NEW YORK (MainStreet) — Credit might be necessary, but it doesn’t have to be a necessary evil. In fact, if you use credit appropriately and intelligently, it can be an outstanding tool. For people who aren’t carrying a balance, credit can be a tool to a better life. But you've got to use your credit cards the right way. So how do you do that? Here are some regular habits for you to get into to ensure that your credit cards add to your life rather than taking away from it.

Save the Receipt

Mike Sullivan, the director of education with Take Charge America, keeps the receipts for everything he buys with a credit card.

"There are lots of scams where people are putting in false charges," he says. "A lot of times these charges are very small." So keep your receipts and compare them to your statement every month. If there’s any discrepancy, follow up immediately.

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Don’t Mistake Your Credit Card for Income

Randy Padawer, a consumer advocate and credit expert with LexingtonLaw, points out that "many people think that shiny new credit card is an extra $15,000 in income." Of course, it's the opposite that’s true.

"A credit card isn’t wealth -- it's debt," he says. "And some of the most expensive debt you can get."

Shop Around

Because credit card debt can be so expensive, Padawer urges people to shop around for the best deal before putting any plastic in their wallet. "Your credit score will determine how broad your options are," he says. What’s more, if you have sub-prime credit, you need to either pay off your balance every month or not use much credit at all. 

Pay Your Balance Down Every Month

On that note, Padawer states the importance of paying down on your balance every month.

"You should pay down as much as you possibly can every month," he says. It's not just that you’re borrowing money at some of the worst rates possible. It's also that how much credit you’re using impacts your credit score -- which in turn impacts how much credit costs.

Use Multiple Cards for Different Types of Purchases

Sullivan has multiple cards for different reasons.

"I never use the same kind of card online as I do in person," he says. This makes it easier to pin down when there's a problem.

"It gives me a little protection in the event of one of these data breaches we hear about all the time," he says. "It helps me know what card I can keep using and not be without credit."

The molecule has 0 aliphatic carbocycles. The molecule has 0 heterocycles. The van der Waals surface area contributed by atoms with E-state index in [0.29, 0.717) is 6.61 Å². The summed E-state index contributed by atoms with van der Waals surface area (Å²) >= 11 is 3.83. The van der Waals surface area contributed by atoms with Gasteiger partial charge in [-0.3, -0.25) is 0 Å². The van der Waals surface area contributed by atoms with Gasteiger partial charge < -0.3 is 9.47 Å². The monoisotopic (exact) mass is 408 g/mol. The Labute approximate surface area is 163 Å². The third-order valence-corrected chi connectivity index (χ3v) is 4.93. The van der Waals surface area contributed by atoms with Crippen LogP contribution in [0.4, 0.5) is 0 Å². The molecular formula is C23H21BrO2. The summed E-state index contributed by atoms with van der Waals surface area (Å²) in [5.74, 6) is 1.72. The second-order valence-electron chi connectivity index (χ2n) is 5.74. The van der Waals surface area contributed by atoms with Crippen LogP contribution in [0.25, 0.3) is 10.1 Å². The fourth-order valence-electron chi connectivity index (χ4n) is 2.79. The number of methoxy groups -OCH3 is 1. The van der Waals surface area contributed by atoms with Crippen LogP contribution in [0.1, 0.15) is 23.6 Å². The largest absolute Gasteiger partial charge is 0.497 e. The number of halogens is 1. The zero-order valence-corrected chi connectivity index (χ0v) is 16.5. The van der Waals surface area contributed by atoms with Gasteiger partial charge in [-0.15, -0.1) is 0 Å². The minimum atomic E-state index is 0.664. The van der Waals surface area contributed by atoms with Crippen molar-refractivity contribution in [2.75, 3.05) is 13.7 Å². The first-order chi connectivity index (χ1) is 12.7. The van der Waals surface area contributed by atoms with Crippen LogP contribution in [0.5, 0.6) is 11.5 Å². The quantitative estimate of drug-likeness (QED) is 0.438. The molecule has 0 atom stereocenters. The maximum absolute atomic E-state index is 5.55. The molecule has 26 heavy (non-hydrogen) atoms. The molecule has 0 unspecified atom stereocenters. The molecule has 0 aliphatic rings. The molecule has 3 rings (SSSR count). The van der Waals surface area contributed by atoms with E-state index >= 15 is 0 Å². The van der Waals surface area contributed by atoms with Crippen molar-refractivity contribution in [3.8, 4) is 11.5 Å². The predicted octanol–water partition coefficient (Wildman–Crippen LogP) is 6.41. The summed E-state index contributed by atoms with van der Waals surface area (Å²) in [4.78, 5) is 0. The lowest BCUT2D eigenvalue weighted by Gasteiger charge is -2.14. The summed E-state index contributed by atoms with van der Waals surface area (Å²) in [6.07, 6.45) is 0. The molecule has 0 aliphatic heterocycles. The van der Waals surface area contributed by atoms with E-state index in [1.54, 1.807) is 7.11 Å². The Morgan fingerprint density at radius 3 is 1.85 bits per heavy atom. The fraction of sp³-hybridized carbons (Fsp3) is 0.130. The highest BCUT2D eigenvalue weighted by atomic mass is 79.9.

Never Take a Cash Advance

Credit in general is expensive. However, Sullivan notes that one of the most expensive uses of credit is a cash advance. "This is an extremely expensive way to borrow money," he says. If you’re in need of a lot of cash, you’re far better off going with a personal line of credit or a bank loan to help get you back in the black.

Photocopy Both Sides of Your Credit Card

No one likes to think about having a card get stolen. But you can make your life a lot easier if you photocopy both sides of your credit card just in case. "You want to call immediately, but you might not be able to find the number," Sullivan says. Further problems could occur once you call -- getting your card number.

"You’re going to need your card number, but who gets paper statements anymore?" Sullivan says.

Avoid Department Store Cards

Padawer is not a fan of department store credit cards.

"Credit cards are some of the most expensive debt out there," he says. "Department store credit cards are the most expensive credit cards." The interest rates are usually higher than what you’re going to get by just walking down to the bank and applying for a new credit card or filling out a form you get in the mail.

Pay Cash When You Can

Especially when carrying a balance, it’s best to use cash. "People who carry balances tend to keep them around like years for pets," says Padawer.

Credit is a great tool; like any tool, it can be used for good or for ill. Follow these tips, and you can ensure that you have the right kind of tools in your credit toolbox.

--Written by Nicholas Pell for MainStreet